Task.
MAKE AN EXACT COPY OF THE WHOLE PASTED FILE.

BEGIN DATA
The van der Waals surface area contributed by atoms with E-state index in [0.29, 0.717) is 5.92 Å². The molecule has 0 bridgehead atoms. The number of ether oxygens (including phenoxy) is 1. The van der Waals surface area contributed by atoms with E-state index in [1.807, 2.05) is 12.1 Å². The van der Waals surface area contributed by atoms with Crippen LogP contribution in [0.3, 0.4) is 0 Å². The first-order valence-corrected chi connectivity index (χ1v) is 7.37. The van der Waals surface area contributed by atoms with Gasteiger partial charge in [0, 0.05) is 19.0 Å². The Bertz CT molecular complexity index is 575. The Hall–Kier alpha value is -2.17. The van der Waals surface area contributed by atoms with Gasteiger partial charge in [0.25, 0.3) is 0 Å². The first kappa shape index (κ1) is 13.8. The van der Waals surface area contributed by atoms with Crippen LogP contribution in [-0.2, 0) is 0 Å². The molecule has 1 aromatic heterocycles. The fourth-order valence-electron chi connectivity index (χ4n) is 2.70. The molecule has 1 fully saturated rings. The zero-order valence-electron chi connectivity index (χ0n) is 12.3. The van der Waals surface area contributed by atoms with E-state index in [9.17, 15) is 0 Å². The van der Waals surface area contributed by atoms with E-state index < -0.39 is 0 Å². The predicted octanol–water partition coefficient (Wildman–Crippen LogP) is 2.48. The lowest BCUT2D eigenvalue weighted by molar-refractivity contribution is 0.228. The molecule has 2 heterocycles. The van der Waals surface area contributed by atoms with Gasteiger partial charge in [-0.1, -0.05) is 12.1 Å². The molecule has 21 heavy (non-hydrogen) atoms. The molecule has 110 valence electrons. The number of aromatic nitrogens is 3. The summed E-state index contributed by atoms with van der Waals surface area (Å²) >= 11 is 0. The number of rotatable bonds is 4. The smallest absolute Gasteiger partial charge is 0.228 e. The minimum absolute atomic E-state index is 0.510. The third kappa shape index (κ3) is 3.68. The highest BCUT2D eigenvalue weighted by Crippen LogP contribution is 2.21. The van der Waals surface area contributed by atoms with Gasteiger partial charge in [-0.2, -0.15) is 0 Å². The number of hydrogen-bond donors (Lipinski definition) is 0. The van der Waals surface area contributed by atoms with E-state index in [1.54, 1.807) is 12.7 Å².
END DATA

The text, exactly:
The van der Waals surface area contributed by atoms with E-state index in [0.29, 0.717) is 5.92 Å². The molecule has 0 bridgehead atoms. The number of ether oxygens (including phenoxy) is 1. The van der Waals surface area contributed by atoms with E-state index in [1.807, 2.05) is 12.1 Å². The van der Waals surface area contributed by atoms with Crippen LogP contribution in [0.3, 0.4) is 0 Å². The first-order valence-corrected chi connectivity index (χ1v) is 7.37. The van der Waals surface area contributed by atoms with Gasteiger partial charge in [0, 0.05) is 19.0 Å². The Bertz CT molecular complexity index is 575. The Hall–Kier alpha value is -2.17. The van der Waals surface area contributed by atoms with Gasteiger partial charge in [0.25, 0.3) is 0 Å². The first kappa shape index (κ1) is 13.8. The van der Waals surface area contributed by atoms with Crippen LogP contribution in [-0.2, 0) is 0 Å². The molecule has 1 aromatic heterocycles. The fourth-order valence-electron chi connectivity index (χ4n) is 2.70. The molecule has 1 fully saturated rings. The zero-order valence-electron chi connectivity index (χ0n) is 12.3. The van der Waals surface area contributed by atoms with E-state index in [9.17, 15) is 0 Å². The van der Waals surface area contributed by atoms with E-state index < -0.39 is 0 Å². The predicted octanol–water partition coefficient (Wildman–Crippen LogP) is 2.48. The lowest BCUT2D eigenvalue weighted by molar-refractivity contribution is 0.228. The molecule has 2 heterocycles. The van der Waals surface area contributed by atoms with Gasteiger partial charge in [-0.1, -0.05) is 12.1 Å². The molecule has 21 heavy (non-hydrogen) atoms. The molecule has 110 valence electrons. The number of aromatic nitrogens is 3. The summed E-state index contributed by atoms with van der Waals surface area (Å²) >= 11 is 0. The number of rotatable bonds is 4. The smallest absolute Gasteiger partial charge is 0.228 e. The minimum absolute atomic E-state index is 0.510. The third kappa shape index (κ3) is 3.68. The highest BCUT2D eigenvalue weighted by Crippen LogP contribution is 2.21. The van der Waals surface area contributed by atoms with Gasteiger partial charge in [-0.2, -0.15) is 0 Å². The number of hydrogen-bond donors (Lipinski definition) is 0. The van der Waals surface area contributed by atoms with E-state index in [1.54, 1.807) is 12.7 Å².